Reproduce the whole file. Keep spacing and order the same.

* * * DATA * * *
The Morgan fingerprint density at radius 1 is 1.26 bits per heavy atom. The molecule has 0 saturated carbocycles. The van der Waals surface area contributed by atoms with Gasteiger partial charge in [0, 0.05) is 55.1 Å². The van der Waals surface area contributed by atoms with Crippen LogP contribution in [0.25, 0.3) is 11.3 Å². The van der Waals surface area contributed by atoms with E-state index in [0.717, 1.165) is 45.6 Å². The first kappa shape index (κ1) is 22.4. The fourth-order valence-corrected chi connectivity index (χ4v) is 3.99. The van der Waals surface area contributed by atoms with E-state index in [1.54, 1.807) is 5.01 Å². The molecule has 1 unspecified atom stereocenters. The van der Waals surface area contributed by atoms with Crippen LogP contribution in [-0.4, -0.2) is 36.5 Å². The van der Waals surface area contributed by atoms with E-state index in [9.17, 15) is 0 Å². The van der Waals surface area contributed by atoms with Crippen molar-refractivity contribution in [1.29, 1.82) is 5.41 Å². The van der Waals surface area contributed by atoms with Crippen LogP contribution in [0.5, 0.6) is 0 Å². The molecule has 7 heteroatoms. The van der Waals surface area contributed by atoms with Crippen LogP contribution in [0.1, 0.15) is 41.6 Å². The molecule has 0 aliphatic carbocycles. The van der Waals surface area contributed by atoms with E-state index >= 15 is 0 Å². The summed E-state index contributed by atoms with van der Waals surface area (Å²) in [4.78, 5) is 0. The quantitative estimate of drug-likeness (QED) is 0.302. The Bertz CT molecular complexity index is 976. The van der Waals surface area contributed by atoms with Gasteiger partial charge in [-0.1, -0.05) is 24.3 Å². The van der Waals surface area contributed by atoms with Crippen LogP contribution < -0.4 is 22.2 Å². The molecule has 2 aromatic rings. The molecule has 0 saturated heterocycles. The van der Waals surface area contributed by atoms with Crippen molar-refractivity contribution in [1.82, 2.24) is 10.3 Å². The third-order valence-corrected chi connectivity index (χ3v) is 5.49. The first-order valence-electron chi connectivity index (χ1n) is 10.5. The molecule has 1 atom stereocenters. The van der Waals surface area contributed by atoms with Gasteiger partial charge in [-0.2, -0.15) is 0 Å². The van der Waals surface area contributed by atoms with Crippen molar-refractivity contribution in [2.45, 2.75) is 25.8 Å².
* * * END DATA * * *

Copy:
The Morgan fingerprint density at radius 1 is 1.26 bits per heavy atom. The molecule has 0 saturated carbocycles. The van der Waals surface area contributed by atoms with Gasteiger partial charge in [0, 0.05) is 55.1 Å². The van der Waals surface area contributed by atoms with Crippen LogP contribution in [0.25, 0.3) is 11.3 Å². The van der Waals surface area contributed by atoms with E-state index in [0.717, 1.165) is 45.6 Å². The first kappa shape index (κ1) is 22.4. The fourth-order valence-corrected chi connectivity index (χ4v) is 3.99. The van der Waals surface area contributed by atoms with E-state index in [1.54, 1.807) is 5.01 Å². The molecule has 1 unspecified atom stereocenters. The van der Waals surface area contributed by atoms with Crippen LogP contribution in [-0.4, -0.2) is 36.5 Å². The van der Waals surface area contributed by atoms with E-state index in [9.17, 15) is 0 Å². The van der Waals surface area contributed by atoms with Crippen molar-refractivity contribution in [1.29, 1.82) is 5.41 Å². The van der Waals surface area contributed by atoms with Crippen LogP contribution in [0.5, 0.6) is 0 Å². The molecule has 7 heteroatoms. The van der Waals surface area contributed by atoms with Crippen LogP contribution in [0.1, 0.15) is 41.6 Å². The molecule has 0 aliphatic carbocycles. The van der Waals surface area contributed by atoms with E-state index >= 15 is 0 Å². The summed E-state index contributed by atoms with van der Waals surface area (Å²) in [4.78, 5) is 0. The quantitative estimate of drug-likeness (QED) is 0.302. The Bertz CT molecular complexity index is 976. The van der Waals surface area contributed by atoms with Gasteiger partial charge in [-0.1, -0.05) is 24.3 Å². The van der Waals surface area contributed by atoms with Crippen LogP contribution < -0.4 is 22.2 Å². The molecule has 2 aromatic rings. The molecule has 0 saturated heterocycles. The van der Waals surface area contributed by atoms with Crippen molar-refractivity contribution in [1.82, 2.24) is 10.3 Å². The third-order valence-corrected chi connectivity index (χ3v) is 5.49. The first-order valence-electron chi connectivity index (χ1n) is 10.5. The molecule has 1 atom stereocenters. The van der Waals surface area contributed by atoms with Gasteiger partial charge in [-0.2, -0.15) is 0 Å². The van der Waals surface area contributed by atoms with Crippen molar-refractivity contribution in [2.45, 2.75) is 25.8 Å².